The first test I did was done in Flash and was just a bit of a mess about to see how I could change one character into another. It runs a bit fast and jerky, but as a quick test I found it useful to figure out how to make things morph.

The second test was to morph some of my sketchbook characters together and I actually started drawing this one up but couldn't work out a way to get back to the first character and ditched it. I wish I’d stuck with it as it was looking really nice.

The 3rd and final test was a rough I did for the finished piece, I was really happy with the smoothness of the transitions and learnt though the previous tests to add more frames to make things flow smoothly.

(I fully intended to post up the 3 tests, but can't figure out how to convert a flash file for web)

Final animation

I decided to go all retro and hand draw it using a lightbox hence the wobbles and specks of ink that pop up here and there. I’m planning to draw the frames again in illustrator ready for the end of year show but am thinking I might just have the rolling heads bit only with more character transitions.

Hopes, Fears and opportunities 2

Reading over my previous blog post about my hopes and fears, I have realised that my hopes and fears have changed since the beginning of my final year. I have come to a few realisations regarding my job prospects, my style and the way I work.


One of my initial hopes was to refine my style at the beginning of the year. Initially it was thought that using pen and ink would be the route that I would take my style, improving on the techniques that I was using and encompassing cross-hatching. But on reflection I have always thought my greatest pieces have been where I have used digital methods to create illustrations. And so, I decided to leave the pen and ink behind and go back to my digital illustration roots. This has meant that my illustrations look more professional and I can produce these images easily and quickly. Over the course of my major project I have learnt that I can develop some really nice work from an initial sketch, then refine and colour the piece in Illustrator. I have been using limited colour within these illustrations and cross-hatching the images digitally, which I have become quite skilful at. I’m already starting to see some interesting results with this new working method and am starting to gain more confidence in my ability to be a professional illustrator.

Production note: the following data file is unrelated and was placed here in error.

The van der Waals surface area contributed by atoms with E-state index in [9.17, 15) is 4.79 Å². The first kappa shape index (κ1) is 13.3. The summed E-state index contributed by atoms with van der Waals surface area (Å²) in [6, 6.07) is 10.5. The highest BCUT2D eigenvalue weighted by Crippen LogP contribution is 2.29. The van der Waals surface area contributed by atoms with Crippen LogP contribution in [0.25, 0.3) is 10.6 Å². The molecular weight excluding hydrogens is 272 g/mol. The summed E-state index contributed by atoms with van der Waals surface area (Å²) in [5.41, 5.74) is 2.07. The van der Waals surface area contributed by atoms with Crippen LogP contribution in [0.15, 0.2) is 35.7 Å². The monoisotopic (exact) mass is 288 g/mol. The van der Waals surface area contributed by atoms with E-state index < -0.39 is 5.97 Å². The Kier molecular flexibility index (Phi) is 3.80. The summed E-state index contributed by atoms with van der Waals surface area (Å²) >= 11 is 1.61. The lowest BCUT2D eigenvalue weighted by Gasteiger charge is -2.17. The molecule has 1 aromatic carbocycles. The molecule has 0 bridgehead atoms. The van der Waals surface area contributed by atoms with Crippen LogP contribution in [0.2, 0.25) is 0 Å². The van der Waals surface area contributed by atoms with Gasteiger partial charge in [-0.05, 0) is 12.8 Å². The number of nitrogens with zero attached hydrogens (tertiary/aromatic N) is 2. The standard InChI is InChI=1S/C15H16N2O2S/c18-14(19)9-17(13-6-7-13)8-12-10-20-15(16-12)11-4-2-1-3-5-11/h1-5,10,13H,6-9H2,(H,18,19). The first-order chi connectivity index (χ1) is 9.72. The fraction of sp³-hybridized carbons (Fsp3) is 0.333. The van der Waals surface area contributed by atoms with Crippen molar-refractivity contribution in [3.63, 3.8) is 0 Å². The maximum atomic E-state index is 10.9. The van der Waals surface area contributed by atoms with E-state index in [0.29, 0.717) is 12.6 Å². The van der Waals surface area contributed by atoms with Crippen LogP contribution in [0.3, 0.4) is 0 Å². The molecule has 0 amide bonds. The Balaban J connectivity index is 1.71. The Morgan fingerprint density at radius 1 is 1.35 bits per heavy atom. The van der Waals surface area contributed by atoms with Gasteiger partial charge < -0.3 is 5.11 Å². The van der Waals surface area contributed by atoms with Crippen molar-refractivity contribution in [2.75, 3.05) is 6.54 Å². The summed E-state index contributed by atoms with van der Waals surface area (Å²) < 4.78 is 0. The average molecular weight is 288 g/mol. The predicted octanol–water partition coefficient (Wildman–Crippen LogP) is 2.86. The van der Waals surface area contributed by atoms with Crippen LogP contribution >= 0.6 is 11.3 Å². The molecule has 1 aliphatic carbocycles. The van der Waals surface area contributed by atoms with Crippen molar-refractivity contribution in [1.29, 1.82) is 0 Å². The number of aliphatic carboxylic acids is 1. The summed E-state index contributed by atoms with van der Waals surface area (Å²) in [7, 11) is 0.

I have also found from my major project that I can compose a character from a small amount of text. I have realised that I prefer to create surreal images and characters, rather than characters that have no substance. I read through many autobiographies for my major project and found that many of them did not sustain my interest or evoke amusing imagery. The best books I found for evoking imagery were “Boy” by Roald Dahl and Alexi Sayles “Stalin Ate My Homework”. Roald Dahl was a surreal and creative writer and I think this kind of text with it’s surreal content is what works best for me in terms of coming up with ideas for me to illustrate. I would hope to illustrate other children’s stories and will be looking to find editorial work for newspapers and magazines in the future. My ultimate dream is to be a character designer, maybe for Disney.


I still have the same fear that I may not be able to find illustration work after I finish my degree, but I believe the best way to overcome this fear is to get out there and promote myself and not be so nervous about getting knock backs. It’s taken me a while to update my portfolio, but I’m really proud of the content that’s currently in there and I think It best represents my style and who I am. I have received some feedback from my previous employer saying that they find my illustrations are of a higher standard than the illustrator that they currently use. They mentioned that they would be in touch with any illustration work that comes their way. I have a few contacts from when I worked in the design industry and hope that if I keep networking alongside my employment, I will be able to build up a substantial client base. Upon looking for design employment, I have noticed that a lot of companies now are asking for web design experience. This is something that I do not possess, and I am worried that I may not be able to get a position within the art industry at all! As mentioned in my previous post, I must have a regular income with a family to support, so I may not have a choice but to take a regular “job”, rather than a career.